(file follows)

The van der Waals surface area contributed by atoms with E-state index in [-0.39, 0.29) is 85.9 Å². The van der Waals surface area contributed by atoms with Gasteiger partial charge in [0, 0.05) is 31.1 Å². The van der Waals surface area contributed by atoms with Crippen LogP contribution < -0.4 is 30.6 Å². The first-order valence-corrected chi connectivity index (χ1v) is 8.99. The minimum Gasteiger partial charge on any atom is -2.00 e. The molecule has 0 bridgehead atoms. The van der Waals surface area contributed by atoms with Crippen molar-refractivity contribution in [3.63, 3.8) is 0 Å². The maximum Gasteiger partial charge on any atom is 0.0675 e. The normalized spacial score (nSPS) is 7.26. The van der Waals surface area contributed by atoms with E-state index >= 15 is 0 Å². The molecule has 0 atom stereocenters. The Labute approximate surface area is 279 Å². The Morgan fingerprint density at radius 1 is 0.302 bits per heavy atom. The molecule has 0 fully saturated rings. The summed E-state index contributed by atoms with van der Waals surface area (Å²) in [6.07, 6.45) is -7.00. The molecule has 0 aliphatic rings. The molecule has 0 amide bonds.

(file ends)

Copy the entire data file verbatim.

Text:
The van der Waals surface area contributed by atoms with E-state index in [-0.39, 0.29) is 85.9 Å². The van der Waals surface area contributed by atoms with Gasteiger partial charge in [0, 0.05) is 31.1 Å². The van der Waals surface area contributed by atoms with Crippen LogP contribution < -0.4 is 30.6 Å². The first-order valence-corrected chi connectivity index (χ1v) is 8.99. The minimum Gasteiger partial charge on any atom is -2.00 e. The molecule has 0 bridgehead atoms. The van der Waals surface area contributed by atoms with Crippen molar-refractivity contribution in [3.63, 3.8) is 0 Å². The maximum Gasteiger partial charge on any atom is 0.0675 e. The normalized spacial score (nSPS) is 7.26. The van der Waals surface area contributed by atoms with E-state index >= 15 is 0 Å². The molecule has 0 atom stereocenters. The Labute approximate surface area is 279 Å². The Morgan fingerprint density at radius 1 is 0.302 bits per heavy atom. The molecule has 0 fully saturated rings. The summed E-state index contributed by atoms with van der Waals surface area (Å²) in [6.07, 6.45) is -7.00. The molecule has 0 aliphatic rings. The molecule has 0 amide bonds.